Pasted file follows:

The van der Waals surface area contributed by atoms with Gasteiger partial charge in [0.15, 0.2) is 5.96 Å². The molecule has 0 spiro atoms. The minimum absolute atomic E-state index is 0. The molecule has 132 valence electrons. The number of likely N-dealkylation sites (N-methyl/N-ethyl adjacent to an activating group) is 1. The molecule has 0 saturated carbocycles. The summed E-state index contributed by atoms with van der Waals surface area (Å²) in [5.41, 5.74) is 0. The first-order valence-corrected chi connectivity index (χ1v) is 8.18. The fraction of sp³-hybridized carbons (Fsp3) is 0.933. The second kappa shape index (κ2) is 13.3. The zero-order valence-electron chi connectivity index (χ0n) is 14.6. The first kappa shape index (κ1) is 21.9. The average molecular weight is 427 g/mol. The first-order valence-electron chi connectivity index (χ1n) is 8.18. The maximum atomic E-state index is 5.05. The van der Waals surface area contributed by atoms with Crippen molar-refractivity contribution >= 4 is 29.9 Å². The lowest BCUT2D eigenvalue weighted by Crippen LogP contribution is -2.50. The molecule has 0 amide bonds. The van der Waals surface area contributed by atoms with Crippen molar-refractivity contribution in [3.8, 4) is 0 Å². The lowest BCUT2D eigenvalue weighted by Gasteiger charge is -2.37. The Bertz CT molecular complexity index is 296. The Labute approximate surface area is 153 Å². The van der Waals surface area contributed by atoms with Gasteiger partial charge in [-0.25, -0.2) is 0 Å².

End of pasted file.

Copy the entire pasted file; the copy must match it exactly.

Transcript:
The van der Waals surface area contributed by atoms with Gasteiger partial charge in [0.15, 0.2) is 5.96 Å². The molecule has 0 spiro atoms. The minimum absolute atomic E-state index is 0. The molecule has 132 valence electrons. The number of likely N-dealkylation sites (N-methyl/N-ethyl adjacent to an activating group) is 1. The molecule has 0 saturated carbocycles. The summed E-state index contributed by atoms with van der Waals surface area (Å²) in [5.41, 5.74) is 0. The first-order valence-corrected chi connectivity index (χ1v) is 8.18. The fraction of sp³-hybridized carbons (Fsp3) is 0.933. The second kappa shape index (κ2) is 13.3. The zero-order valence-electron chi connectivity index (χ0n) is 14.6. The first kappa shape index (κ1) is 21.9. The average molecular weight is 427 g/mol. The first-order valence-electron chi connectivity index (χ1n) is 8.18. The maximum atomic E-state index is 5.05. The van der Waals surface area contributed by atoms with Crippen molar-refractivity contribution >= 4 is 29.9 Å². The lowest BCUT2D eigenvalue weighted by Crippen LogP contribution is -2.50. The molecule has 0 amide bonds. The van der Waals surface area contributed by atoms with Crippen molar-refractivity contribution in [3.8, 4) is 0 Å². The lowest BCUT2D eigenvalue weighted by Gasteiger charge is -2.37. The Bertz CT molecular complexity index is 296. The Labute approximate surface area is 153 Å². The van der Waals surface area contributed by atoms with Gasteiger partial charge in [-0.25, -0.2) is 0 Å².